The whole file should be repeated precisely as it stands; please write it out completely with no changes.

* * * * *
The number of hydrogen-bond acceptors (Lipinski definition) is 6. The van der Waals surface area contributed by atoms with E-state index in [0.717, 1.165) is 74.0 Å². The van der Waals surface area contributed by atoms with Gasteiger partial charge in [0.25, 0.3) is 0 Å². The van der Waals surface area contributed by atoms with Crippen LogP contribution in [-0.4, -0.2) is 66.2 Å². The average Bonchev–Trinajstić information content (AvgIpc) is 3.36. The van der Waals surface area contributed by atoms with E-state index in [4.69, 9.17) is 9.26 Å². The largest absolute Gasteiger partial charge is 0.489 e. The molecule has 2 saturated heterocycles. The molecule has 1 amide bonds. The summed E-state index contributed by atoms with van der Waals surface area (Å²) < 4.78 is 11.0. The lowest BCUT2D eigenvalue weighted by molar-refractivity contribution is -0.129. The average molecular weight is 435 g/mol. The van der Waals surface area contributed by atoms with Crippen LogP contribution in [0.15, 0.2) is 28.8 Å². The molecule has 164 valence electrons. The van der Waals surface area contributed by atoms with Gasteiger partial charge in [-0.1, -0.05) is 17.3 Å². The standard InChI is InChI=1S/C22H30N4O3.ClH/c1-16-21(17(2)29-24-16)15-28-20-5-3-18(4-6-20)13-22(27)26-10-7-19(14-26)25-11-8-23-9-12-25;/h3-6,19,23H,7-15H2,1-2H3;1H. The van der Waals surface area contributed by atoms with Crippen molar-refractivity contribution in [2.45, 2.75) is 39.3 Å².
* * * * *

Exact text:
The number of hydrogen-bond acceptors (Lipinski definition) is 6. The van der Waals surface area contributed by atoms with E-state index in [0.717, 1.165) is 74.0 Å². The van der Waals surface area contributed by atoms with Gasteiger partial charge in [0.25, 0.3) is 0 Å². The van der Waals surface area contributed by atoms with Crippen LogP contribution in [-0.4, -0.2) is 66.2 Å². The average Bonchev–Trinajstić information content (AvgIpc) is 3.36. The van der Waals surface area contributed by atoms with E-state index in [4.69, 9.17) is 9.26 Å². The largest absolute Gasteiger partial charge is 0.489 e. The molecule has 2 saturated heterocycles. The molecule has 1 amide bonds. The summed E-state index contributed by atoms with van der Waals surface area (Å²) < 4.78 is 11.0. The lowest BCUT2D eigenvalue weighted by molar-refractivity contribution is -0.129. The average molecular weight is 435 g/mol. The van der Waals surface area contributed by atoms with Crippen LogP contribution in [0.15, 0.2) is 28.8 Å². The molecule has 164 valence electrons. The van der Waals surface area contributed by atoms with Gasteiger partial charge in [-0.1, -0.05) is 17.3 Å². The standard InChI is InChI=1S/C22H30N4O3.ClH/c1-16-21(17(2)29-24-16)15-28-20-5-3-18(4-6-20)13-22(27)26-10-7-19(14-26)25-11-8-23-9-12-25;/h3-6,19,23H,7-15H2,1-2H3;1H. The van der Waals surface area contributed by atoms with Crippen molar-refractivity contribution in [2.45, 2.75) is 39.3 Å².